by Nida Sheriff
Pokey is a snoop. I could be kind and instead tell you that she is curious, inquisitive, has a thirst for knowledge, but whether or not the impression you form of Pokey is favourable I simply do not care. Pokey is a snoop and a mousey, nosey little busybody.
Pokey has snooped all her life, so she is really good at it. She's done it everyday, in a sense. Some days (when everyone is out at work or at a wedding that she has made up an excuse not to attend and stay at home with the intention of using the time alone to snoop) require the Deluxe Full Price Professional Snooping Package. The Deluxe Full Price Professional Snooping Package way of doing things is luxurious and decadent – this is painstaking and methodical snooping. This method requires gloves. Pokey wears the cheap white cotton gloves that came free inside the Magic For Kids box she got as a birthday present. She pulls on the gloves one at a time with the knowing seriousness of an ER doctor about to perform emergency surgery. She admires the backs of her fingers through the gloves as though offering tribute to her tools of the trade, those life-saving surgical instruments that she has attached to her hands. For what Pokey does is kind of like surgery, really.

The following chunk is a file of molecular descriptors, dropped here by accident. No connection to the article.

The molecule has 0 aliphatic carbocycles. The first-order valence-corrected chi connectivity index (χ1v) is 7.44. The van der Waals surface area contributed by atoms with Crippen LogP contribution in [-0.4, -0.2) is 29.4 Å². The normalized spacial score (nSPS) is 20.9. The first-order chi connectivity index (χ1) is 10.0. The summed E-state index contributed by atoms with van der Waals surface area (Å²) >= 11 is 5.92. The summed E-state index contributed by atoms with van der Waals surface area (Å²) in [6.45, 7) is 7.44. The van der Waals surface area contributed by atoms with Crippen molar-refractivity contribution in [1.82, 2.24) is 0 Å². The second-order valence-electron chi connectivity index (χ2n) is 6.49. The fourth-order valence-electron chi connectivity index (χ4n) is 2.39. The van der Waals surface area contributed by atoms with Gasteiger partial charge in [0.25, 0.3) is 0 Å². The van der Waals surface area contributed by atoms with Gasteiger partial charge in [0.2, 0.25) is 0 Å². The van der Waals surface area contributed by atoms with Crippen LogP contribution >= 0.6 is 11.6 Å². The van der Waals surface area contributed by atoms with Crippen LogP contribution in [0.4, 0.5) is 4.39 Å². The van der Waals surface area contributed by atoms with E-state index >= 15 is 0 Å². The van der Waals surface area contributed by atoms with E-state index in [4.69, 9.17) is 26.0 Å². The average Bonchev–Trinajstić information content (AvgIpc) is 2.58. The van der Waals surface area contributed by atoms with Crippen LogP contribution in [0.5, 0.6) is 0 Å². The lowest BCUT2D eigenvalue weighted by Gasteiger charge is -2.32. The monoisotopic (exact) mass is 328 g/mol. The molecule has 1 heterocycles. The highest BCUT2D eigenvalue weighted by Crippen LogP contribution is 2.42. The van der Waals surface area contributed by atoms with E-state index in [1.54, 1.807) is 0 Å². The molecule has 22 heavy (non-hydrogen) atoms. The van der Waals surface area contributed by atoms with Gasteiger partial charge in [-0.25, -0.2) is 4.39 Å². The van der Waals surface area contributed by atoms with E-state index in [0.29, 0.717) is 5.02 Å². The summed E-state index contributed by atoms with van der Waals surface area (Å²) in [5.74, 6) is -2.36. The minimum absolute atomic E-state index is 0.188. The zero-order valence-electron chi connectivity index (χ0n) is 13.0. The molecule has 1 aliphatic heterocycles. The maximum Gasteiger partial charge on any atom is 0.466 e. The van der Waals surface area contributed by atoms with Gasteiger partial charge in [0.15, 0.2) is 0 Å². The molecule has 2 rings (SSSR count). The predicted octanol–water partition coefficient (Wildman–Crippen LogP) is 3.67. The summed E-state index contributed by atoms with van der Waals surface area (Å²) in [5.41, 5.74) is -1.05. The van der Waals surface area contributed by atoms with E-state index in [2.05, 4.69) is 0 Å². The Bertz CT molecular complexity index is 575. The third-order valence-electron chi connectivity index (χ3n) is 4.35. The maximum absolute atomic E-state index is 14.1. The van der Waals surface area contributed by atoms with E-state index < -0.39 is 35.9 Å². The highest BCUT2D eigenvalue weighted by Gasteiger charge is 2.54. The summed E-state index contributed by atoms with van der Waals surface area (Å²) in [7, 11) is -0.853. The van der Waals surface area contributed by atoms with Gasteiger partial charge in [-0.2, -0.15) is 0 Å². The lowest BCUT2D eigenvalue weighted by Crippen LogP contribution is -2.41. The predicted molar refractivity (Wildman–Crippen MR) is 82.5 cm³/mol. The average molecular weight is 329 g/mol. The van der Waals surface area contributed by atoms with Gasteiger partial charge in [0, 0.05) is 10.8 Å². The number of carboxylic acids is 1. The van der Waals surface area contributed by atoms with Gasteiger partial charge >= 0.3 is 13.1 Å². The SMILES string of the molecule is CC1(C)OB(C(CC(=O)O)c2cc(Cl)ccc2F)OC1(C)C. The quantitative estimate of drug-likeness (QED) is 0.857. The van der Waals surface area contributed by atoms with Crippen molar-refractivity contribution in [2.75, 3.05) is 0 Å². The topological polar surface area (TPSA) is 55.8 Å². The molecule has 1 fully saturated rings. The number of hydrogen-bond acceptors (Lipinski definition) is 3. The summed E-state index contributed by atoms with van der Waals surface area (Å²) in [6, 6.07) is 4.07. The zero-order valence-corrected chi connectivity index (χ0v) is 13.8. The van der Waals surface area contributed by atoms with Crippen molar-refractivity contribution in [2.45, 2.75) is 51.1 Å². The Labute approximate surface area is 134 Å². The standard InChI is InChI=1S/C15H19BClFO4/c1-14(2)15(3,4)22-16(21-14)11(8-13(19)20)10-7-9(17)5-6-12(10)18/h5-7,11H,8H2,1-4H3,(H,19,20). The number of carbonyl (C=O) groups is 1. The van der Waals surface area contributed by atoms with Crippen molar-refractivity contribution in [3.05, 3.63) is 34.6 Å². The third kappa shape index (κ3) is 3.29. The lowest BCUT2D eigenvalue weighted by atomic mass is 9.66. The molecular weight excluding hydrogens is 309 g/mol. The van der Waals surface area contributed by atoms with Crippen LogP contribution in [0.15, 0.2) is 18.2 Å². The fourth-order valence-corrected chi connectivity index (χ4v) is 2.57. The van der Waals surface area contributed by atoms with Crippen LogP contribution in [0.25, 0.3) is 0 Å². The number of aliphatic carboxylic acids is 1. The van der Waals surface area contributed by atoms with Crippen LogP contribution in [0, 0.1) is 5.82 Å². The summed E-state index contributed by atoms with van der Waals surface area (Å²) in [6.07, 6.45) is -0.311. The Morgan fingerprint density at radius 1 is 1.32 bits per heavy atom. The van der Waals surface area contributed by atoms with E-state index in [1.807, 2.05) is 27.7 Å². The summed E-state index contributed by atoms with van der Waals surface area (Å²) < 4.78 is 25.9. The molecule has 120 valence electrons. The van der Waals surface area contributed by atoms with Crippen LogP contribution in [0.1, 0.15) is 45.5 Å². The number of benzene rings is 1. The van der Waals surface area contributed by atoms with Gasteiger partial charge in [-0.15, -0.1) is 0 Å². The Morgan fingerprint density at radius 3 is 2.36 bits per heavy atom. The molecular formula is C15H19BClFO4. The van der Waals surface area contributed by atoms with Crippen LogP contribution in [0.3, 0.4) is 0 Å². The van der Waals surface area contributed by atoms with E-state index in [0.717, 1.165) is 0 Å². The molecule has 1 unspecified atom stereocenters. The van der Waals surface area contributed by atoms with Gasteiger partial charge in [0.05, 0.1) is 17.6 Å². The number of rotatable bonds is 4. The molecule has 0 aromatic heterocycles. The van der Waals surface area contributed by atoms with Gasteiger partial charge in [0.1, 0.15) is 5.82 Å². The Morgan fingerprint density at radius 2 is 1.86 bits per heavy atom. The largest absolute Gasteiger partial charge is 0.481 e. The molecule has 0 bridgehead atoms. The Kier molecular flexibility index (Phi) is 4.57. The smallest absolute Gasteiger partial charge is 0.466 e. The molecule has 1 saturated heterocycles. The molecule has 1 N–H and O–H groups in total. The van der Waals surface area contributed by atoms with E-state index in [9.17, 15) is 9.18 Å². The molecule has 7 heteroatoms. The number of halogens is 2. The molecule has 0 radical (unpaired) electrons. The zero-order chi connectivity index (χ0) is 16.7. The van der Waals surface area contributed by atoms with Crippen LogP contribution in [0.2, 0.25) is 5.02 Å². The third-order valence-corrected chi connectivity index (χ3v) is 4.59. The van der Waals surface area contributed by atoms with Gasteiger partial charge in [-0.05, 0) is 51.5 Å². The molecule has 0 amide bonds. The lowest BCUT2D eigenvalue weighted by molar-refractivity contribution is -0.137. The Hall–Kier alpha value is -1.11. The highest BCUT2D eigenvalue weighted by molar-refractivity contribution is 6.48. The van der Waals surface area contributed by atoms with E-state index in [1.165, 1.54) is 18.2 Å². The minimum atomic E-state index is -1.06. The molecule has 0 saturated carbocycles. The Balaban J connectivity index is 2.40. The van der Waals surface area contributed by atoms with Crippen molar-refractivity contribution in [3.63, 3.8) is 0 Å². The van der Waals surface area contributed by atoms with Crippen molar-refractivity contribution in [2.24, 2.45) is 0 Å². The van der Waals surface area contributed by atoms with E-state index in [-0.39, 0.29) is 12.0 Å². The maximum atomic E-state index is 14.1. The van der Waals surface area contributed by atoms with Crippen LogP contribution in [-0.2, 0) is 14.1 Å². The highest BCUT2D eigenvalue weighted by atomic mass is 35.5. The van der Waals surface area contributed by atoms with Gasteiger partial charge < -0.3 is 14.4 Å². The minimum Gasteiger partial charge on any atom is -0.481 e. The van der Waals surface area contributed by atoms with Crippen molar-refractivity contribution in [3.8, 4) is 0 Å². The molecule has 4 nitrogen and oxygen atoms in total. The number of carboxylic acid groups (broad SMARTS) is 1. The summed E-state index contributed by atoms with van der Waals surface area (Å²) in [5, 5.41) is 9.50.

Her target today is her sister's bedside table. It has a drawer and a storage space and must no doubt hold some high quality secret finds. First – the drawer. Pokey gently grasps the knob and pulls forward. Inside, there is a floral-patterned notebook, a wad of small envelopes like the ones used as gift cards, two small boxes, a cloth pouch, a mass of crumpled wrapping paper, and a black ball-point pen. She stares at the drawer for a moment to take a mental picture. She'll need this later.
Pokey picks up the diary first and opens it up to the page she last left off on. To her absolute delight there are fresh new entries divulging fresh new information. Pokey reads each word carefully, individually, careful not to skip over any words to make sure she absorbs every last drop. Her breathing grows steady, her heart rate slows, she blinks periodically to refresh her eyes. She handles the book with featherlight fingers, barely even touching it. A tear, smudge, or dent would alert the owner to foul play. She feels that familiar twinge in the pit of her stomach, that kind of makes her want to pee a little. But it soon passes and she crosses her legs just in case. The information is here, it would be a shame not to read it. When Pokey has finished reading all the fresh entries, she reads them again just in case she has missed something. Then she has finished with the diary and puts it back exactly as she found it. When sister comes home that evening she would have no idea that Pokey knows every detail of her most secret thoughts and desires, but Pokey would look at her anew and understand her a bit better. This is why Pokey snoops - to make sense of adult mystery. Pokey turns her attentions to the boxes, cloth pouch, and letters now. No doubt they contain the artefacts mentioned in the diary entries. Yes, one box contains a cheap silver ring set with a faux gemstone, and the other a (cheap) silver heart-shaped locket. Pokey opens up the locket, just to be thorough. It contains a tiny folded piece of notebook paper with the words “I luv you” in blue ink. A quick exploration of the cloth